then you are giving a dream the status of an extra-mental entity and trying to separate what God has united. You are not only opening the door to general doctrinal anarchy…you are shutting out all understanding of the eternal purpose which God made in Christ Jesus Our Lord.
The Church is not a Platonist assembly, as it were, whose ideal appeal is to the most rarefied of souls. “From the very morrow of Christ’s death, a Church was in existence and living, just as Christ had constituted her.”
Thus, the Church—as represented by Ignatius and countless kindred spirits like his own—is no mere longing of the heart. She is not made of gossamer, nor is she the result of so much woolgathering by the dotty dreamers of our race, never mind the disinterested purity of their pursuit.
De Lubac continues,
And if anyone can extract a clear-cut meaning from the terms ‘apostolicity of the spirit’—as opposed to the sheer fact of historic succession—he is welcome to do so. The matter has, in any case, never been viewed thus, from the very first.
And it seems preferable by far to believe St. Irenaeus when he depicts the Apostles as entrusting to bishops the Churches which were entrusted to themselves. If the Church today is not the apostolic Church she is not really carrying on Christ’s mission and is not His Church.
Not to put too fine a point on the matter, the Office of Unity needs to become concrete; it has simply got to be a thing of flesh and blood, in order both to be seen and heard among all whom Christ wishes to call to Himself. It must be full of existential import, you might say.
Von Balthasar notes,
The Church could never be “one” if a visible principle of unity were not instituted in her, for we sinners always tend toward separation and sectarianism. And only what is united in this way can be catholic, i.e., all-encompassing, whereas our personal horizon can see and live only a part. Therefore, an objective sanctity must belong to this principle of unity that is the apostolic constitution of the Church—the college of Twelve with Peter as the unifying center—corresponding to its being instituted by Christ and accompanied by him.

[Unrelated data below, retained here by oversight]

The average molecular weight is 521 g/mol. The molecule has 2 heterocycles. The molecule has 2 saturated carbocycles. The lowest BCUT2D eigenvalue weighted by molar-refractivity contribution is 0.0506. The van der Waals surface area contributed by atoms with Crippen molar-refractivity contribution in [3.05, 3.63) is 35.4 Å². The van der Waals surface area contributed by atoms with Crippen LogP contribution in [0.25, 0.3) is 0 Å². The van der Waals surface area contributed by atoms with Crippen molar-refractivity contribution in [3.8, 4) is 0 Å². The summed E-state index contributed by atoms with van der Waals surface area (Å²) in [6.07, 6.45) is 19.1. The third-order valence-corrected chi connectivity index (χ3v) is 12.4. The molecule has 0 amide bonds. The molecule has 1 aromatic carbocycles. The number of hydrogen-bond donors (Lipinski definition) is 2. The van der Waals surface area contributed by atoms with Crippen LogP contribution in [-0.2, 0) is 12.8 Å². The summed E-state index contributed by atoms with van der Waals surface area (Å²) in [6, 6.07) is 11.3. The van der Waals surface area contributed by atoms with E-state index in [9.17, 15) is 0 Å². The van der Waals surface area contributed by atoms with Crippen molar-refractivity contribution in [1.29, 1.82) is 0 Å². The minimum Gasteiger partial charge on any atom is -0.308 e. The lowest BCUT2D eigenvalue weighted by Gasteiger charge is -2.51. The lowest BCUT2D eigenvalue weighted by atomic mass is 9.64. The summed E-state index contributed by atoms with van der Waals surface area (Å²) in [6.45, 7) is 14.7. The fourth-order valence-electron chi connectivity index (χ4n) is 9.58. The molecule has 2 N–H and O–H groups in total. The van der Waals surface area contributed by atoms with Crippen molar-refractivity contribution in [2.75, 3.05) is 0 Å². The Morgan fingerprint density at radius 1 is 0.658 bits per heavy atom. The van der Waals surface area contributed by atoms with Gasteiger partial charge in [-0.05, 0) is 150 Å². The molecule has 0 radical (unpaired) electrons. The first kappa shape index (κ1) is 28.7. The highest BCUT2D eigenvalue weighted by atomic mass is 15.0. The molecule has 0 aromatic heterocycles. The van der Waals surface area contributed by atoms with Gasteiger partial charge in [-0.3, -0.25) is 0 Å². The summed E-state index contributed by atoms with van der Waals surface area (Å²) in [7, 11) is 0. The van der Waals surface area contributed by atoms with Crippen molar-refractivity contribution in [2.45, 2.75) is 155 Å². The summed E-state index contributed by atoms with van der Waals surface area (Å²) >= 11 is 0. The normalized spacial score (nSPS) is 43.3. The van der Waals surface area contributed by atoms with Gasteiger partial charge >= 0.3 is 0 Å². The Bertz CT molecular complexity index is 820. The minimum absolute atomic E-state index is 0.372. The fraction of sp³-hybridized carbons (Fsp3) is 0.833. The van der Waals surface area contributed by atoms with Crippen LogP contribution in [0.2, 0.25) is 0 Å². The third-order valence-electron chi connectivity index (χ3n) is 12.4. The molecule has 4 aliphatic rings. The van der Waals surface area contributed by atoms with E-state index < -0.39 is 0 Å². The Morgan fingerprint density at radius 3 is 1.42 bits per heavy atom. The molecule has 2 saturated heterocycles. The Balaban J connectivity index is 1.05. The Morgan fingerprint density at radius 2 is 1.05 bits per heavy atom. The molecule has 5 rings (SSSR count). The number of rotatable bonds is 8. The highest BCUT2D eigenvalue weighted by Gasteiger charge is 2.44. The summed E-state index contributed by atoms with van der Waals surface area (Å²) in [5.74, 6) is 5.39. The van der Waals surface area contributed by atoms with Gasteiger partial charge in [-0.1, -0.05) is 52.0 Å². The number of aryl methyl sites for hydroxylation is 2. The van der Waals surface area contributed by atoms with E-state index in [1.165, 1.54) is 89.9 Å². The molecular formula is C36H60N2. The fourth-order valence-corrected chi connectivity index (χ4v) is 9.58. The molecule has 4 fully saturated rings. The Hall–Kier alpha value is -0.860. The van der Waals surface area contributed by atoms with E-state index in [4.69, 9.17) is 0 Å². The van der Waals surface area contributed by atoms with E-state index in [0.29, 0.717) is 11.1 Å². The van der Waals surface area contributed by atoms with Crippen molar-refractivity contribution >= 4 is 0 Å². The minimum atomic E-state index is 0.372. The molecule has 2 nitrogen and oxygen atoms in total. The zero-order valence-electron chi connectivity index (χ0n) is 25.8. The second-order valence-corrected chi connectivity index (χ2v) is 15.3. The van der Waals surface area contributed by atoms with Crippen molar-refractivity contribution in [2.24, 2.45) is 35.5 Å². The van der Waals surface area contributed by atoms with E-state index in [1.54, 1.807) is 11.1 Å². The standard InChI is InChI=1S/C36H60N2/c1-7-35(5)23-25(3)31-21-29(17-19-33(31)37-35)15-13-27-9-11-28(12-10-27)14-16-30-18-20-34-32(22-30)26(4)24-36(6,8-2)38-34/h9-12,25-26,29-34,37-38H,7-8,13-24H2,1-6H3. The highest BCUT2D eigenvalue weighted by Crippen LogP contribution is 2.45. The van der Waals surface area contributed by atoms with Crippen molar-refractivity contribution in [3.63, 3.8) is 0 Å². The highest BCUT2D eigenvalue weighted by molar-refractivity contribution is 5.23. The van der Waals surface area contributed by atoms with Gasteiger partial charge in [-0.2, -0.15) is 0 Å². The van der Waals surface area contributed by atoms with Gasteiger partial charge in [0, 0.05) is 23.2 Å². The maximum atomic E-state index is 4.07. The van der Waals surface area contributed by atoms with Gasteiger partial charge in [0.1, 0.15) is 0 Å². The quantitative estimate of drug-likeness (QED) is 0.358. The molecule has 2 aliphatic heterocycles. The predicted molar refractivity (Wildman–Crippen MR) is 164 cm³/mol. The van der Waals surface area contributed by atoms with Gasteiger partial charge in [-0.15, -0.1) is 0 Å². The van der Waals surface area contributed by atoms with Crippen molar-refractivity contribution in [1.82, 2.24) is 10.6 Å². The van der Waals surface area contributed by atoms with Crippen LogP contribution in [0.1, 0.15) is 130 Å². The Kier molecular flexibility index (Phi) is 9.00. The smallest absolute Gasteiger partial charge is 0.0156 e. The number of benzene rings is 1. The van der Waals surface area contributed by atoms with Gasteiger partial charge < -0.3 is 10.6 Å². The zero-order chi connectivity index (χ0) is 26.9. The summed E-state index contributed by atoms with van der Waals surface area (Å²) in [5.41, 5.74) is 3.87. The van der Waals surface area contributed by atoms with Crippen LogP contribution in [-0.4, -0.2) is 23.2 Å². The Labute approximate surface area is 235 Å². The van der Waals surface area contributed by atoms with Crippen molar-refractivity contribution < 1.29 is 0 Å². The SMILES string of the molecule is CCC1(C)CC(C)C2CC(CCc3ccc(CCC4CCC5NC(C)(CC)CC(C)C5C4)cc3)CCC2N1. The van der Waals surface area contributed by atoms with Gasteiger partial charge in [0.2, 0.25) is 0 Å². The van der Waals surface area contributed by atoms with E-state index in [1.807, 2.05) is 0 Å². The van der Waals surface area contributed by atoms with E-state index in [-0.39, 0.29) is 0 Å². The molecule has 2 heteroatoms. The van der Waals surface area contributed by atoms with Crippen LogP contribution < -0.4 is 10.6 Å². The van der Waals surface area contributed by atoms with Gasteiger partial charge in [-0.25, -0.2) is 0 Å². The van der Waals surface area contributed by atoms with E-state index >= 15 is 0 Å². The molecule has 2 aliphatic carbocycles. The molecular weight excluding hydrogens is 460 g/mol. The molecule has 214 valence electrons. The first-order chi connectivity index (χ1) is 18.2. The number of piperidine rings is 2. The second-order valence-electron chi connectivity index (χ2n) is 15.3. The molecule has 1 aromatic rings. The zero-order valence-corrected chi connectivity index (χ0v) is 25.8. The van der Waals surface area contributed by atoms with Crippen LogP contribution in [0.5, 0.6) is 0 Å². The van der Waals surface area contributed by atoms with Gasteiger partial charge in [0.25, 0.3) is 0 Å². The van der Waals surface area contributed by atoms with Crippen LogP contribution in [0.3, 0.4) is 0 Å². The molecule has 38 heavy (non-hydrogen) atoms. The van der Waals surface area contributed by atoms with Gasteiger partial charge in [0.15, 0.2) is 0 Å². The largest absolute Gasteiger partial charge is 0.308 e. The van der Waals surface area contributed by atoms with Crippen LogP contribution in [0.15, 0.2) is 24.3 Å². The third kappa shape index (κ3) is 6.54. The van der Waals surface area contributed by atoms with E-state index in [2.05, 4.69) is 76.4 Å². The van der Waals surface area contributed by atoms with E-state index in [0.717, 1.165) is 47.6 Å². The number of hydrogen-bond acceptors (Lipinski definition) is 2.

The objective holiness inhering in the Church herself, that sheer scaffolding of sanctity upon which our lives depend, exists but for one reason, and that is to enable us, the members of Christ’s Body, to grow in holiness ourselves. The ladders are in place only in order for us to climb, to mount our individual ascent to God.
And the bottom line? What is the implication here? It could hardly be plainer:
If Christians are to love and seek unity above all else, then they must permit the ecclesial principle, whose office it is to maintain this unity, to carry out its office. An anti-Roman sentiment…is most deeply anti-Catholic. For its purpose is to pursue some imaginary unity by bypassing the office that has been instituted by Christ and is responsible for this unity.
And then, and only then, may true sanctity flourish.
Which brings us once more back to Ignatius—the soon to be martyred bishop of Antioch—whose fourth and final letter sent from Smyrna, destined for the community of Christians living in Rome, the appointed place where it all ends, is full of the holiness of which we’ve been speaking.
We shall have a look at it in the following article in this series.